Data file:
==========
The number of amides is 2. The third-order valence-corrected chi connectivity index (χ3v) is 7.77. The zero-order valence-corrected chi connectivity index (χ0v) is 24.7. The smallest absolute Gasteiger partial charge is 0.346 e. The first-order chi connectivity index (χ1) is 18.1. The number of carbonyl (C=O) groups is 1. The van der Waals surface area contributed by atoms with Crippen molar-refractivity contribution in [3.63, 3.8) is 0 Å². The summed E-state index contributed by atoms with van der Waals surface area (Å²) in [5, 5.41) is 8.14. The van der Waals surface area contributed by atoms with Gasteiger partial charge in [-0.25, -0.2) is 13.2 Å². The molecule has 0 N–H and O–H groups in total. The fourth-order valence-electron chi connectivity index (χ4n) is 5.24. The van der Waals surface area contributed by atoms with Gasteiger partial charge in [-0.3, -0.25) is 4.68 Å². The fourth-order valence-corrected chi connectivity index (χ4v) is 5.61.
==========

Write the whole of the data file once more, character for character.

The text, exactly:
The number of amides is 2. The third-order valence-corrected chi connectivity index (χ3v) is 7.77. The zero-order valence-corrected chi connectivity index (χ0v) is 24.7. The smallest absolute Gasteiger partial charge is 0.346 e. The first-order chi connectivity index (χ1) is 18.1. The number of carbonyl (C=O) groups is 1. The van der Waals surface area contributed by atoms with Crippen molar-refractivity contribution in [3.63, 3.8) is 0 Å². The summed E-state index contributed by atoms with van der Waals surface area (Å²) in [5, 5.41) is 8.14. The van der Waals surface area contributed by atoms with Gasteiger partial charge in [-0.25, -0.2) is 13.2 Å². The molecule has 0 N–H and O–H groups in total. The fourth-order valence-electron chi connectivity index (χ4n) is 5.24. The van der Waals surface area contributed by atoms with Gasteiger partial charge in [-0.3, -0.25) is 4.68 Å². The fourth-order valence-corrected chi connectivity index (χ4v) is 5.61.